Bringing It All Home
David Hornstein knows a thing or two about construction. Before he founded his home design firm Light House Design, before he had 350 projects under his belt, Hornstein was a carpenter. So it was with a seasoned eye that he turned his attention to building his own home…
David Hornstein knows a thing or two about construction. Before he founded his home design firm Light House Design, before he had 350 projects under his belt, Hornstein was a carpenter. So it was with a seasoned eye that he turned his attention to building his own home.
[sidebar]But new construction wasn’t part of the original plan when Hornstein and his wife, Joanie, bought an early-’60s house in Lincoln on a quiet, dead-end road two years ago. They liked the modern house for its simple details—like flush detailing and spare moldings—but soon felt hemmed in by its cramped rooms and dark interior. After considering a radical remodel, Hornstein saw the chance to start from scratch.
The problem was keeping this very demanding client happy. “It was very difficult to grapple with all the design issues by myself. In any other job, a client or architect would have dictated how the building should look.” This time, however, Hornstein could make his own rules.
Studying his 2-acre sloped lot, Hornstein decided that his new house should cascade along the landscape and be angled toward the sun; he also wanted the garage tucked under the house. For its final appearance, Hornstein turned to the small, angular houses built in the ’50s that abound in bucolic Lincoln, many of them inspired by Bauhaus masters Marcel Breuer and Walter Gropius, who once lived nearby. Hornstein’s house mixes this simple, boxy aesthetic with contemporary construction techniques. To get a seamless appearance on the exterior walls, for example, he ordered 4-by-12 foot plywood panels from a fabricator in Washington state and fastened them to the house’s wood frame. Hornstein hid all the joints between these panels with aluminum strips, then painted everything white.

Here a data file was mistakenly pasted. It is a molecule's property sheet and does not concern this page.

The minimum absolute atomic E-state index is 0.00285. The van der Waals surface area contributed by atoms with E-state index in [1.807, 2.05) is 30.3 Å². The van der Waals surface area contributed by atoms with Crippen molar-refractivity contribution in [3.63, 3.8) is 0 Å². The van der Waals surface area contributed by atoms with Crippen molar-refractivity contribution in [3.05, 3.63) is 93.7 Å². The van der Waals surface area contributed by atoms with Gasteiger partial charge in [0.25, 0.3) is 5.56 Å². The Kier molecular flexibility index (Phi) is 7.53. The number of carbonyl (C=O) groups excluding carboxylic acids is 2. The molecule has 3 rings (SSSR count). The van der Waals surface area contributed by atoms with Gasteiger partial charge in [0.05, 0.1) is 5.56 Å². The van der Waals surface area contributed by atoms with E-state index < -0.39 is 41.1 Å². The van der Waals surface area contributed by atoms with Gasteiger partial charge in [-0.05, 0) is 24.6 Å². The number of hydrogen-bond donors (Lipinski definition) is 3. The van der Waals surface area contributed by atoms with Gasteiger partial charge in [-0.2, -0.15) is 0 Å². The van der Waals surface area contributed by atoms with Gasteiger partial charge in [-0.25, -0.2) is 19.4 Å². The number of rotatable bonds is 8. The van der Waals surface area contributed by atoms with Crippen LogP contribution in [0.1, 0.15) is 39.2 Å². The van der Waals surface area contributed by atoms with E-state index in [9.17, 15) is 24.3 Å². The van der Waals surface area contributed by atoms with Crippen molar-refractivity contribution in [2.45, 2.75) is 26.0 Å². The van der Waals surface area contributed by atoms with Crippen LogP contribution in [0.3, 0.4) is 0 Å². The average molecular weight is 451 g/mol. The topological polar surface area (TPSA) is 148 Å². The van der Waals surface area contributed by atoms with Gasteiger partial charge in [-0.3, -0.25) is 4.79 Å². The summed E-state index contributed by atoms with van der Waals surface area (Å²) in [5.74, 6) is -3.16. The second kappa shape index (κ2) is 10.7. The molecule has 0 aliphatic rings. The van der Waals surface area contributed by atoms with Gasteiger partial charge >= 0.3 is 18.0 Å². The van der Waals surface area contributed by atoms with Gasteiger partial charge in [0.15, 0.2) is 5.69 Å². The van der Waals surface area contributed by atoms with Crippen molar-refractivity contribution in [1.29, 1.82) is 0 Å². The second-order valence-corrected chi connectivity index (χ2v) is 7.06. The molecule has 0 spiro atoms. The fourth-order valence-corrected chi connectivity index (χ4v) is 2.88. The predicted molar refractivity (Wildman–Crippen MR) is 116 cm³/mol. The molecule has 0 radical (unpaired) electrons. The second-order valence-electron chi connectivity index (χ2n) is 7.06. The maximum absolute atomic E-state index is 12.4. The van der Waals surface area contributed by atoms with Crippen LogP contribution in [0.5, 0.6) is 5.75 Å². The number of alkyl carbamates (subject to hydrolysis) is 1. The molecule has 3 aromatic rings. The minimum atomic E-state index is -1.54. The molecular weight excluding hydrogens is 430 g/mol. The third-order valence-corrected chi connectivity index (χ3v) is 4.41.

Because the family lived in the old house while the new one was going up just a few feet away, Hornstein could study all the moods of the place, using the light and the land to direct where openings would go. He put oversize windows where he wanted splashes of light or views, and tried to avoid using shiny or polished materials.
A lover of texture, Hornstein used dyes and stains on the interior woods, rather than paint. Even the Spanish porcelain tiles throughout the first level are finished with a dull metallic veneer to play up their textural variations. In the master bath, elongated porcelain tiles are embossed with a faux wood grain; one expects them to be warm to the touch, like teak. Here a Jacuzzi sits under a twinkling fiber-optic sky.
For more-subtle light inside, Hornstein strategically employed translucent glazing. Purple-tinted transom windows set the first-floor hallways aglow, while inset into a master bedroom wall is a shoji screen that sections off the dressing room without canceling out natural light. The garage doors are also translucent and made to appear like screens.
The overall feel of the house is clutter-free but not stark; the Hornstein’s furniture is comfortable, functional, and consistent with the materiality of the house. (Like other elements, Hornstein built the dining room table himself.) The house also blends in well with the neighboring modernist homes in size and scale.
Inside it exudes a bright, unfussy attitude and, since being completed last year, has become the hallmark of Hornstein’s work. Potential clients are often most impressed by the open floor plan—a layout that heightens the site’s natural beauty. They walk the hallways, sit on the decks, and take in the afternoon sun to the sound of running water, a simple trough and fountain Hornstein’s final nod to Japanese design.